Johnson, an Asia specialist at the University of California at San Diego.
''They are running out of it."
Indeed, the stress on the Army – and, as significantly, on the hawks' imperial
strategy – has become even more apparent this week.
According to Paul Sperry of the Hoover Institution, the Pentagon has just launched
a massive nationwide call-up of former service members – a total of 118,000
Individual Ready Reserves (IRR) – who have not fully completed their eight-year
contractual obligation to the Army.
These people, who have all but formally signed their release papers, are now
being ordered to report to their Army National Guard or Army Reserve units for
possible activation ''in support of missions in Iraq, Afghanistan and other
News of the IRR activation coincided with Rumsfeld's order to send 3,600
soldiers from the Army's Second Infantry Division based near the demilitarized
zone (DMZ) across from North Korea, another ''rogue state'' with WMD, to Iraq.
The troops constitute 10 percent of U.S. forces in South Korea and one-half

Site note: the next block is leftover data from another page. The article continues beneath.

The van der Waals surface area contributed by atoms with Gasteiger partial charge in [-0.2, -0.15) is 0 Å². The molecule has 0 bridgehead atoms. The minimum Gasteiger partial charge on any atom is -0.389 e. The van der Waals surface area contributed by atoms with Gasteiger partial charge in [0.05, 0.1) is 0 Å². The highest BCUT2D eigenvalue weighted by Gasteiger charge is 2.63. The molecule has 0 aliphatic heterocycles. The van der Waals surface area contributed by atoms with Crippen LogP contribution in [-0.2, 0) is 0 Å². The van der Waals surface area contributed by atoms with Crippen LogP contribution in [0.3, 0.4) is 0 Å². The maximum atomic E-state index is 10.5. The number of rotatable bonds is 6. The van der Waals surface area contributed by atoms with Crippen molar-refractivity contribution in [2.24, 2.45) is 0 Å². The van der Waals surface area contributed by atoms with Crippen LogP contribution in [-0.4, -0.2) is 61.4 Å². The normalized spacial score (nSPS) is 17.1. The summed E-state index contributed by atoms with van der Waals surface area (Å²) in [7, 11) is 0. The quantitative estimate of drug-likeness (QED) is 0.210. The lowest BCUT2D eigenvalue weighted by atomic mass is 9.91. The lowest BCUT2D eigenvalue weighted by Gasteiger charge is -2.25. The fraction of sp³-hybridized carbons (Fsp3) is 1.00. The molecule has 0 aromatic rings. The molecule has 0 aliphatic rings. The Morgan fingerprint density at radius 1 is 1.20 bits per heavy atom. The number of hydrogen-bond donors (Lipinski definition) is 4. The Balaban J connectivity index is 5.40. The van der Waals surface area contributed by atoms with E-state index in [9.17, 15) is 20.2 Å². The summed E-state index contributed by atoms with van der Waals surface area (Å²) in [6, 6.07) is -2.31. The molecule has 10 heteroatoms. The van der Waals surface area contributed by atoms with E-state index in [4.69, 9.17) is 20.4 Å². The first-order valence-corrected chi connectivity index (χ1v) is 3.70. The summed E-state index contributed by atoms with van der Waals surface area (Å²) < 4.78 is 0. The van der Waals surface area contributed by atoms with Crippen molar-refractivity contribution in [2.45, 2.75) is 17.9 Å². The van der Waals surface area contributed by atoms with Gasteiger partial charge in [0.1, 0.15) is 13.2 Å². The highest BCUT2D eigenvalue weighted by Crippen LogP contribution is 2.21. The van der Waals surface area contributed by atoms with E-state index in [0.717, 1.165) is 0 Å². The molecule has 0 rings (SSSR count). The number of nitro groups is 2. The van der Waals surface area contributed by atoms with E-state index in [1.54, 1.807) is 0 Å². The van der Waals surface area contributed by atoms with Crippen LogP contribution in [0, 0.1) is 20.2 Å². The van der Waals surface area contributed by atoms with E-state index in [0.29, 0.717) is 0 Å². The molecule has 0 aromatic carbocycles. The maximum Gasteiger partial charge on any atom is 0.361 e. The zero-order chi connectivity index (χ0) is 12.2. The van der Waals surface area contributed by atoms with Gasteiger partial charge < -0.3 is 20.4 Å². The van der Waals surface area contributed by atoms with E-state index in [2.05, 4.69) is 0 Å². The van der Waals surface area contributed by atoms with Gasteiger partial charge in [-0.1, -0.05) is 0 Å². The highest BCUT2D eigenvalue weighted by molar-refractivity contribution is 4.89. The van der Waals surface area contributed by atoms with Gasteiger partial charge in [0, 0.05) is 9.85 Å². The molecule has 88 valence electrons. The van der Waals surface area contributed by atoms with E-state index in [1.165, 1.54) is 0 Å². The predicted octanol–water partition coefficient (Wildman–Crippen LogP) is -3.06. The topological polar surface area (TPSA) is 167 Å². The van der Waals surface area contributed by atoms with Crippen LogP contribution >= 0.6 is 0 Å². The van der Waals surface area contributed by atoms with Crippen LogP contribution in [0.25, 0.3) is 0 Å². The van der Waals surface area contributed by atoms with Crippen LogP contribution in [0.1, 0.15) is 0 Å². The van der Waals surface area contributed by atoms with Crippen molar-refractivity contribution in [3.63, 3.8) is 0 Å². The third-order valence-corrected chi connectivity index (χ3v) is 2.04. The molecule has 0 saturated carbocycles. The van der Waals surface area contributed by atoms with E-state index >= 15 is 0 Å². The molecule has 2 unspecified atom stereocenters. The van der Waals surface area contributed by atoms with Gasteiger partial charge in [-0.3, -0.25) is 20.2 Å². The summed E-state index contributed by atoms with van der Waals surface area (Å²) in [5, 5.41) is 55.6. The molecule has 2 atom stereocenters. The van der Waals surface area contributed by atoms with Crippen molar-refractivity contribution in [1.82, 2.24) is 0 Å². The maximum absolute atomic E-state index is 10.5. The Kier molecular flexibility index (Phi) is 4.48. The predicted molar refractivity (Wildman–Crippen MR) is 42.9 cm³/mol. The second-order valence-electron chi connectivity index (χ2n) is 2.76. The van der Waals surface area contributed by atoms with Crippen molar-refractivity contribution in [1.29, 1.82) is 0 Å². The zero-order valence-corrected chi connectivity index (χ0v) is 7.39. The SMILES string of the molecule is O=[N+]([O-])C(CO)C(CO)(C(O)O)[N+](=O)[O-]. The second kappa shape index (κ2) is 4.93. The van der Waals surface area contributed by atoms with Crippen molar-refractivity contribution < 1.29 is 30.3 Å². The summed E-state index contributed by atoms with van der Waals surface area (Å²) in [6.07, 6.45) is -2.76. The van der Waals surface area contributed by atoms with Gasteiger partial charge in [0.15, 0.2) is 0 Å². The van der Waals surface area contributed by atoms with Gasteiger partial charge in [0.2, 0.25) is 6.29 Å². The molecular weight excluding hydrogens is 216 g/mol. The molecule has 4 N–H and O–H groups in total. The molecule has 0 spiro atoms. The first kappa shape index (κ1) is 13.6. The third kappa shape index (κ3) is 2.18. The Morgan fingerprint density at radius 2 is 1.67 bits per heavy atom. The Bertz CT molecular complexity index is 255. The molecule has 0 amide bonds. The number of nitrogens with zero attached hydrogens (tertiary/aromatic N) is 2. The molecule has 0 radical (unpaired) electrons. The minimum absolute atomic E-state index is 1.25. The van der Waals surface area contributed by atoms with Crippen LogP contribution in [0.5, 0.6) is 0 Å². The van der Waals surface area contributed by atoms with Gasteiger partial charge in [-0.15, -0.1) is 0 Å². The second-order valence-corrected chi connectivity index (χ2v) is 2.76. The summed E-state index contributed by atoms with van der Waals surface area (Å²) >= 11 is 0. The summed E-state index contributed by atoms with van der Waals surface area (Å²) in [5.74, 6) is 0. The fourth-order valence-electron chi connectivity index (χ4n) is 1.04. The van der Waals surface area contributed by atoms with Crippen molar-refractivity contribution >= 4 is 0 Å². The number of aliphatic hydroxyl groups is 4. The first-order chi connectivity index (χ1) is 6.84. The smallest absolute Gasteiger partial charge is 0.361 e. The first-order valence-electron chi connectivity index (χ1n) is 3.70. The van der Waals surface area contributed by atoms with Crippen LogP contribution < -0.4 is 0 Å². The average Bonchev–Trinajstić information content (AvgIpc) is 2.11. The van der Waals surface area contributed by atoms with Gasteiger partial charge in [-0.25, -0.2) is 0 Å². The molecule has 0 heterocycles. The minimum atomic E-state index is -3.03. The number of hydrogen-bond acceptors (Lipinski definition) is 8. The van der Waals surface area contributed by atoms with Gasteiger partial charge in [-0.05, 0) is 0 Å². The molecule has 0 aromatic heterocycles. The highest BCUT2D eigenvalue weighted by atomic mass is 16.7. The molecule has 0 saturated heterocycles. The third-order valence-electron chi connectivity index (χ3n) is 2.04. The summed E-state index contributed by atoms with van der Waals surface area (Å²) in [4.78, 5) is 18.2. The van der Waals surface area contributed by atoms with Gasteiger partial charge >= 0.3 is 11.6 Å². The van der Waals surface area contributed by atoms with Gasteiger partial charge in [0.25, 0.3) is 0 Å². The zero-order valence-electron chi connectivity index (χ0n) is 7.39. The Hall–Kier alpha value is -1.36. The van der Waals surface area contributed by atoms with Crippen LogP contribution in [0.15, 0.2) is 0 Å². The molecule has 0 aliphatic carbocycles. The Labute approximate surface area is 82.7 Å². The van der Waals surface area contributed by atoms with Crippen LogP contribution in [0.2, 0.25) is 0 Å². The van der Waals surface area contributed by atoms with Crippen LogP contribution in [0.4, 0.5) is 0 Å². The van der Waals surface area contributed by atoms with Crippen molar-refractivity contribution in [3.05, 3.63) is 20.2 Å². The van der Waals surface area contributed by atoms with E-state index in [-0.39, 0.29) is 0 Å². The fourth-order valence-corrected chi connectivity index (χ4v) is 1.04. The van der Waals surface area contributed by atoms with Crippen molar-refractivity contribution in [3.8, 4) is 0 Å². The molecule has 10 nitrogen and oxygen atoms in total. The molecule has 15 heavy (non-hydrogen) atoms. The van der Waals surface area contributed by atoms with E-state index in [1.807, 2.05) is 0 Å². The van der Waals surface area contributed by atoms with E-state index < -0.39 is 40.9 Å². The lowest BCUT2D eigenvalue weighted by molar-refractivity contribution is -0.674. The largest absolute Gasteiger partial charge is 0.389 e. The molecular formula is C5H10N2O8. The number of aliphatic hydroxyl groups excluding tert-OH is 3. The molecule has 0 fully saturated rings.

of combat-ready ground troops there.
While the Pentagon insisted the shift will not affect Washington's ability
to defend South Korea, the significance of removing troops confronting North
Korea was missed by few here. As one unnamed administration official told the
Nelson Report, a private newsletter, "We are pulling out our conventional deterrent
force in the midst of a self-declared nuclear crisis with North Korea!''
And while Rumsfeld has made no secret of wanting to move those troops from
their position as a ''tripwire," Pentagon plans called for them to move to the
southern part of the peninsula, not to leave the region altogether.
''The administration has come to recognize that relying on reserves and the
national guard are not sufficient for the nature of the occupation they're involved
in, and the only ones that are available are in Asia," noted John Gershman,
an Asia analyst at New York University, who added the move suggests to Pyongyang
that Washington ''is not going to launch a strike against it any time soon."
''Mobilizing the passive reserves [IRR] is probably the last thing they can
do before either cutting back on what they're doing, or go to the military draft,
or go hire foreigners, but the country can't really afford that," according
to Johnson, whose 2003 book, Sorrows
of Empire, deals with U.S. military forces overseas.